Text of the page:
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BIOCLIM: Modelling sequential biosphere systems under climate change for radioactive waste disposal

The BIOCLIM project aimed to provide a scientific basis and practical methodology for assessing the possible impacts of long-term climate change on the safety of radioactive waste repositories in deep geological formations. The three-year project, co-ordinated by the National Radioactive Waste Management Agency of France, brought together twelve different European organisations with responsibility for either the safe disposal of radioactive waste or the development of climate models. Researchers used a hierarchy of three types of climate model for deriving climatic changes over specific time periods. Application of these models generated global data on climate and vegetation changes for different time segments over very long time-scales. The methodology, results and information from the this work addressed the needs of the international waste management community.

Overview

Project Dates: 01/10/2000 – 31/12/2003

Project Status: Finished

Project Website: http://www.andra.fr/bioclim

The BIOCLIM project provided a practical method for the assessment of the long- term impacts of climate change on deep geological repositories for spent fuel and radioactive waste.  The project was applied to repository locations across various European areas and were developed to allow efficient downscaling of global model output that applied to specific regions.  The results allowed researchers to compare the predictability of the different climate models for the same future climate change, with variations in insolation and atmospheric greenhouse-gas concentrations being taken into account.

Two complementary strategies provided representation of future climate change analyses of extreme situations and a continuous simulation over the next 1,000,000 years. Climate and vegetation models of different spatio-temporal scales were used to simulate the time series of climate and vegetation to derive the nature of the human environments (i.e. the biosphere systems) through which radionuclides, coming from a repository, may transfer to humans. These exposure and migration pathways were described for three selected biosphere systems using two different approaches – a discrete approach and a more innovative transitional one.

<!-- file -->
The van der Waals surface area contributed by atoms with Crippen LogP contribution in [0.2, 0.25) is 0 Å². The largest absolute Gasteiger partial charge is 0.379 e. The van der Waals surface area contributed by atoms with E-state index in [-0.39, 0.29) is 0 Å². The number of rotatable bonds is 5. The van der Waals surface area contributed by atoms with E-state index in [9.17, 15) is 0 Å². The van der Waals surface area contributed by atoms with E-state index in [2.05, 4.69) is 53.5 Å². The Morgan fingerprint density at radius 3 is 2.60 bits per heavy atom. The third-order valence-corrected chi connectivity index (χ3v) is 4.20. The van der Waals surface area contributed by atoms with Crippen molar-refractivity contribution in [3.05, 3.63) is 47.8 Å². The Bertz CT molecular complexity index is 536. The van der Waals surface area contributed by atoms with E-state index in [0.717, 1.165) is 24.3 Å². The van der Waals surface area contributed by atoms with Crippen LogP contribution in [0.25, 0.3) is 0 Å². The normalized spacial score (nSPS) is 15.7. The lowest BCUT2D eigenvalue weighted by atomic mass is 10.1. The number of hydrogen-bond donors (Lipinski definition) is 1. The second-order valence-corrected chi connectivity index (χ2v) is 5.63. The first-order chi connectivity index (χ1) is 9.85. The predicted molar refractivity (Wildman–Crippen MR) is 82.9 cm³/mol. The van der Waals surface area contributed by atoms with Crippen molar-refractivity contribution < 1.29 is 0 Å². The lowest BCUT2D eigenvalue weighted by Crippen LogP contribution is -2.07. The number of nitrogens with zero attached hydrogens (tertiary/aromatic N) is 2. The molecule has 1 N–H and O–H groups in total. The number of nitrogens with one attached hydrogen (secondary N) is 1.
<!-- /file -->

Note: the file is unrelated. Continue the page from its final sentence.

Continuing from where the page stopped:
Objective

The main aim of the BIOCLIM project was to develop a scientific basis with which to assess the safety of radioactive waste repositories in deep formations, with regard to the possible long-term impacts of climate change.

During the project, five separate and sequential work packages were undertaken:

(i)    Work package 1: consolidated the needs of the European agencies of the consortium and summarised how environmental changes had been treated to date in performance assessments.

(ii)   Work Packages 2 and 3: developed two innovative and complementary strategies for representing time series of long-term climate change using different methods to analyse extreme climate conditions, and a continuous climate simulation betond the next glacial-interglacial cycle (the integrated strategy).

(iii)  Work package 4: explored and evaluated the potential effects of climate change on the nature of the biosphere systems.

(iv)  Work package 5: disseminated the information and results obtained from the three-year project among the international community for further use.

Researchers employed a hierarchical strategy consisting of three types of climate model for deriving the climatic changes for specific time periods.  These model types involve an Earth-system Model of Intermediate Complexity (EMIC), a General Circulation Model (GCM) and a regional climate model. In particular for the EMIC, innovative features such as atmospheric forcing, ice sheet development and ocean changes were also developed.  Application of these hierarchical models generated global data on climate and vegetation changes concerning different time segments over very long time scales.

Three different statistical approaches were developed in order to allow efficient downscaling of global model output to more suitable scales for specific European regions.  All key mechanisms for long-term climatic variations were integrated in two differently structured dynamic models.  Comparison between model results allowed researchers to explore the predictive potential of different climate models for the same future climate change.  Within this context, variations in parameters, such as insolation and atmospheric greenhouse-gas concentrations, were taken into account in order to check whether long-term climate followed different patterns of change.  The application of the climate models provided valuable information for specifying model requirements of the post-closure radiological performance assessment of radioactive waste repositories.  This allowed the development of a comprehensive methodology for biosphere system description in the long-term.